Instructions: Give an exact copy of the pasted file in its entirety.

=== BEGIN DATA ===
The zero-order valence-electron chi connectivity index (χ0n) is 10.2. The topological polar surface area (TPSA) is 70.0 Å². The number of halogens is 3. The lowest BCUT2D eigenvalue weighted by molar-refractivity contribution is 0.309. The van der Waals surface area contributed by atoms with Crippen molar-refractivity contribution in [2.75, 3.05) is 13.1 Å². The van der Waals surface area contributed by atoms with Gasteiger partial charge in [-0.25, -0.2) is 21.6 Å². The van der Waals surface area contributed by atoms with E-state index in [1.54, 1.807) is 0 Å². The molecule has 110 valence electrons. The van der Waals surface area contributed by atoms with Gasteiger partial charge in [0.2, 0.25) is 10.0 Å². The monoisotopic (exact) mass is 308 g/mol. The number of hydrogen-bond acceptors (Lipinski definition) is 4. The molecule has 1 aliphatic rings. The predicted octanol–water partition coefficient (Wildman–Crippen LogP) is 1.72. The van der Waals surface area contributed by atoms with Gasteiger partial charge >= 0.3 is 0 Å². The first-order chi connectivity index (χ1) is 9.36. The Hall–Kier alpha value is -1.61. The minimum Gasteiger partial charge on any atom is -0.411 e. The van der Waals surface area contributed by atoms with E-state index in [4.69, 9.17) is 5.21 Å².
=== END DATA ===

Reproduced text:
The zero-order valence-electron chi connectivity index (χ0n) is 10.2. The topological polar surface area (TPSA) is 70.0 Å². The number of halogens is 3. The lowest BCUT2D eigenvalue weighted by molar-refractivity contribution is 0.309. The van der Waals surface area contributed by atoms with Crippen molar-refractivity contribution in [2.75, 3.05) is 13.1 Å². The van der Waals surface area contributed by atoms with Gasteiger partial charge in [-0.25, -0.2) is 21.6 Å². The van der Waals surface area contributed by atoms with E-state index in [1.54, 1.807) is 0 Å². The molecule has 110 valence electrons. The van der Waals surface area contributed by atoms with Gasteiger partial charge in [0.2, 0.25) is 10.0 Å². The monoisotopic (exact) mass is 308 g/mol. The number of hydrogen-bond acceptors (Lipinski definition) is 4. The molecule has 1 aliphatic rings. The predicted octanol–water partition coefficient (Wildman–Crippen LogP) is 1.72. The van der Waals surface area contributed by atoms with Gasteiger partial charge >= 0.3 is 0 Å². The first-order chi connectivity index (χ1) is 9.36. The Hall–Kier alpha value is -1.61. The minimum Gasteiger partial charge on any atom is -0.411 e. The van der Waals surface area contributed by atoms with E-state index in [4.69, 9.17) is 5.21 Å².